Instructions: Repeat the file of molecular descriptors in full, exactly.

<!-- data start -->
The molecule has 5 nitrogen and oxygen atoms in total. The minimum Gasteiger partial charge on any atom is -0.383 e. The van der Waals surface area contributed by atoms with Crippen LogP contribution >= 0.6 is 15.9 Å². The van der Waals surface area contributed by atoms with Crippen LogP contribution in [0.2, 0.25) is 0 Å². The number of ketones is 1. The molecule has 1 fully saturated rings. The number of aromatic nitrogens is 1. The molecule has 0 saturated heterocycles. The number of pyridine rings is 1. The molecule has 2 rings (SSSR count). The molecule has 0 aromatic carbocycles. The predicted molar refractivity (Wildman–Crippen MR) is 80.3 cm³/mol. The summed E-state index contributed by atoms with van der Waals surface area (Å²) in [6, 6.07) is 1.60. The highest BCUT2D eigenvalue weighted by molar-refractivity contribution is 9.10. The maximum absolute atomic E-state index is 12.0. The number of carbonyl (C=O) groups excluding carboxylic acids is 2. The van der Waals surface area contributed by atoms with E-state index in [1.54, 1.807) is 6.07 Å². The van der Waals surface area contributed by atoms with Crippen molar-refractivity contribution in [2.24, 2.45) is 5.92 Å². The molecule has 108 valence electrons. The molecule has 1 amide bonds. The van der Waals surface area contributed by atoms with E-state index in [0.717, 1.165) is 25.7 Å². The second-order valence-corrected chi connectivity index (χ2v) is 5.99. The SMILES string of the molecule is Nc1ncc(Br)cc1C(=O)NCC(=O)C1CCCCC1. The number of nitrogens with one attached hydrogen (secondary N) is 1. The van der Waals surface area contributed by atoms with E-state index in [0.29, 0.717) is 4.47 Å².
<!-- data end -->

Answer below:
The molecule has 5 nitrogen and oxygen atoms in total. The minimum Gasteiger partial charge on any atom is -0.383 e. The van der Waals surface area contributed by atoms with Crippen LogP contribution >= 0.6 is 15.9 Å². The van der Waals surface area contributed by atoms with Crippen LogP contribution in [0.2, 0.25) is 0 Å². The number of ketones is 1. The molecule has 1 fully saturated rings. The number of aromatic nitrogens is 1. The molecule has 0 saturated heterocycles. The number of pyridine rings is 1. The molecule has 2 rings (SSSR count). The molecule has 0 aromatic carbocycles. The predicted molar refractivity (Wildman–Crippen MR) is 80.3 cm³/mol. The summed E-state index contributed by atoms with van der Waals surface area (Å²) in [6, 6.07) is 1.60. The highest BCUT2D eigenvalue weighted by molar-refractivity contribution is 9.10. The maximum absolute atomic E-state index is 12.0. The number of carbonyl (C=O) groups excluding carboxylic acids is 2. The van der Waals surface area contributed by atoms with E-state index in [1.54, 1.807) is 6.07 Å². The van der Waals surface area contributed by atoms with Crippen molar-refractivity contribution in [2.24, 2.45) is 5.92 Å². The molecule has 108 valence electrons. The molecule has 1 amide bonds. The van der Waals surface area contributed by atoms with E-state index in [0.717, 1.165) is 25.7 Å². The second-order valence-corrected chi connectivity index (χ2v) is 5.99. The SMILES string of the molecule is Nc1ncc(Br)cc1C(=O)NCC(=O)C1CCCCC1. The number of nitrogens with one attached hydrogen (secondary N) is 1. The van der Waals surface area contributed by atoms with E-state index in [0.29, 0.717) is 4.47 Å².